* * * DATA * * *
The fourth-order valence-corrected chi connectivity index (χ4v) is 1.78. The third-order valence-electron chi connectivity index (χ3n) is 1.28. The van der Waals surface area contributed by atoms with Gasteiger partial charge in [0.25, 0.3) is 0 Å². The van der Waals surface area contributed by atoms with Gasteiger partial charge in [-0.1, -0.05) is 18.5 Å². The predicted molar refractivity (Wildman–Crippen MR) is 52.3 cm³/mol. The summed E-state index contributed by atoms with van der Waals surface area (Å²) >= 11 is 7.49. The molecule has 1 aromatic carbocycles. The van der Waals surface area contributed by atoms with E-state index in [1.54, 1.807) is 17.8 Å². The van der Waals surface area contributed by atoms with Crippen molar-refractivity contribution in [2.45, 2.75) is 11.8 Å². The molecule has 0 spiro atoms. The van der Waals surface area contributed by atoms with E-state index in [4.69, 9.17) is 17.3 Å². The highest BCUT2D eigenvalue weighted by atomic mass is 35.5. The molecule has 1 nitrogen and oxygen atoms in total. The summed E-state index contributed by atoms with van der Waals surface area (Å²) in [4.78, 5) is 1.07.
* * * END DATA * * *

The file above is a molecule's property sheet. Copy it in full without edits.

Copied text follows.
The fourth-order valence-corrected chi connectivity index (χ4v) is 1.78. The third-order valence-electron chi connectivity index (χ3n) is 1.28. The van der Waals surface area contributed by atoms with Gasteiger partial charge in [0.25, 0.3) is 0 Å². The van der Waals surface area contributed by atoms with Gasteiger partial charge in [-0.1, -0.05) is 18.5 Å². The predicted molar refractivity (Wildman–Crippen MR) is 52.3 cm³/mol. The summed E-state index contributed by atoms with van der Waals surface area (Å²) >= 11 is 7.49. The molecule has 1 aromatic carbocycles. The van der Waals surface area contributed by atoms with E-state index in [1.54, 1.807) is 17.8 Å². The van der Waals surface area contributed by atoms with Crippen molar-refractivity contribution in [2.45, 2.75) is 11.8 Å². The molecule has 0 spiro atoms. The van der Waals surface area contributed by atoms with E-state index in [4.69, 9.17) is 17.3 Å². The highest BCUT2D eigenvalue weighted by atomic mass is 35.5. The molecule has 1 nitrogen and oxygen atoms in total. The summed E-state index contributed by atoms with van der Waals surface area (Å²) in [4.78, 5) is 1.07.